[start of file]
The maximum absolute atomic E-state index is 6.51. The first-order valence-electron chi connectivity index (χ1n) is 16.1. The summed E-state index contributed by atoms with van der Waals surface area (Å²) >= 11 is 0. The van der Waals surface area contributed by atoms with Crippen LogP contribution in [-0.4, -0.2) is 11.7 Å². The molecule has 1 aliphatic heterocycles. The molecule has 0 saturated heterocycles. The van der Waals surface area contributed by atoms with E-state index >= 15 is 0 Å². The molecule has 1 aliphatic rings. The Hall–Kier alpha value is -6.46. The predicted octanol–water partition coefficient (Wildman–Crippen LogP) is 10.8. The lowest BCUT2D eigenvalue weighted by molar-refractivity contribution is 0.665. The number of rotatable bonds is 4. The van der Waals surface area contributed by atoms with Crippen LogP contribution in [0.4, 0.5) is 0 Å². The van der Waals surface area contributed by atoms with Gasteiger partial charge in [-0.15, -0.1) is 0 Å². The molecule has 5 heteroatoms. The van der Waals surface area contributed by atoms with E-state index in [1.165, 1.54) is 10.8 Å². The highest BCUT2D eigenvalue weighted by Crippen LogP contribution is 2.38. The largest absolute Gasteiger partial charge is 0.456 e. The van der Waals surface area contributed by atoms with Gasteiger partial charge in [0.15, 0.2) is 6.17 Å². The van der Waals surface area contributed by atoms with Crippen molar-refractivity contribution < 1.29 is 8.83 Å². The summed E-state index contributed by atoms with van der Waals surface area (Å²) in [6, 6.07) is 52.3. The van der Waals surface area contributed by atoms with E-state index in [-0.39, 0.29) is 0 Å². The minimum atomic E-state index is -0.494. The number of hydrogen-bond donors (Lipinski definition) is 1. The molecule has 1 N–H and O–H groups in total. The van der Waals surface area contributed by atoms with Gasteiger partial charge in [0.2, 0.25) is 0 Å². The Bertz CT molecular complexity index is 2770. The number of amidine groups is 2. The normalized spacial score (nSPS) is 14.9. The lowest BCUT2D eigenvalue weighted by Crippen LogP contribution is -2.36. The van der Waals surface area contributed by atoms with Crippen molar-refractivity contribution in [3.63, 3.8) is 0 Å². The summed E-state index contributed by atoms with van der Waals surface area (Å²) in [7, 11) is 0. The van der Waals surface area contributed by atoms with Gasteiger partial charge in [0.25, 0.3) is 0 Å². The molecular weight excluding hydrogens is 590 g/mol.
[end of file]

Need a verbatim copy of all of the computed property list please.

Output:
The maximum absolute atomic E-state index is 6.51. The first-order valence-electron chi connectivity index (χ1n) is 16.1. The summed E-state index contributed by atoms with van der Waals surface area (Å²) >= 11 is 0. The van der Waals surface area contributed by atoms with Crippen LogP contribution in [-0.4, -0.2) is 11.7 Å². The molecule has 1 aliphatic heterocycles. The molecule has 0 saturated heterocycles. The van der Waals surface area contributed by atoms with E-state index >= 15 is 0 Å². The molecule has 1 aliphatic rings. The Hall–Kier alpha value is -6.46. The predicted octanol–water partition coefficient (Wildman–Crippen LogP) is 10.8. The lowest BCUT2D eigenvalue weighted by molar-refractivity contribution is 0.665. The number of rotatable bonds is 4. The van der Waals surface area contributed by atoms with Crippen LogP contribution in [0.4, 0.5) is 0 Å². The van der Waals surface area contributed by atoms with Gasteiger partial charge in [-0.15, -0.1) is 0 Å². The molecule has 5 heteroatoms. The van der Waals surface area contributed by atoms with E-state index in [1.165, 1.54) is 10.8 Å². The highest BCUT2D eigenvalue weighted by Crippen LogP contribution is 2.38. The largest absolute Gasteiger partial charge is 0.456 e. The van der Waals surface area contributed by atoms with Gasteiger partial charge in [0.15, 0.2) is 6.17 Å². The van der Waals surface area contributed by atoms with Crippen molar-refractivity contribution < 1.29 is 8.83 Å². The summed E-state index contributed by atoms with van der Waals surface area (Å²) in [6, 6.07) is 52.3. The van der Waals surface area contributed by atoms with E-state index in [-0.39, 0.29) is 0 Å². The minimum atomic E-state index is -0.494. The number of hydrogen-bond donors (Lipinski definition) is 1. The molecule has 1 N–H and O–H groups in total. The van der Waals surface area contributed by atoms with Gasteiger partial charge in [0.2, 0.25) is 0 Å². The Bertz CT molecular complexity index is 2770. The number of amidine groups is 2. The normalized spacial score (nSPS) is 14.9. The lowest BCUT2D eigenvalue weighted by Crippen LogP contribution is -2.36. The van der Waals surface area contributed by atoms with Crippen molar-refractivity contribution in [3.63, 3.8) is 0 Å². The summed E-state index contributed by atoms with van der Waals surface area (Å²) in [7, 11) is 0. The van der Waals surface area contributed by atoms with Gasteiger partial charge in [0.25, 0.3) is 0 Å². The molecular weight excluding hydrogens is 590 g/mol.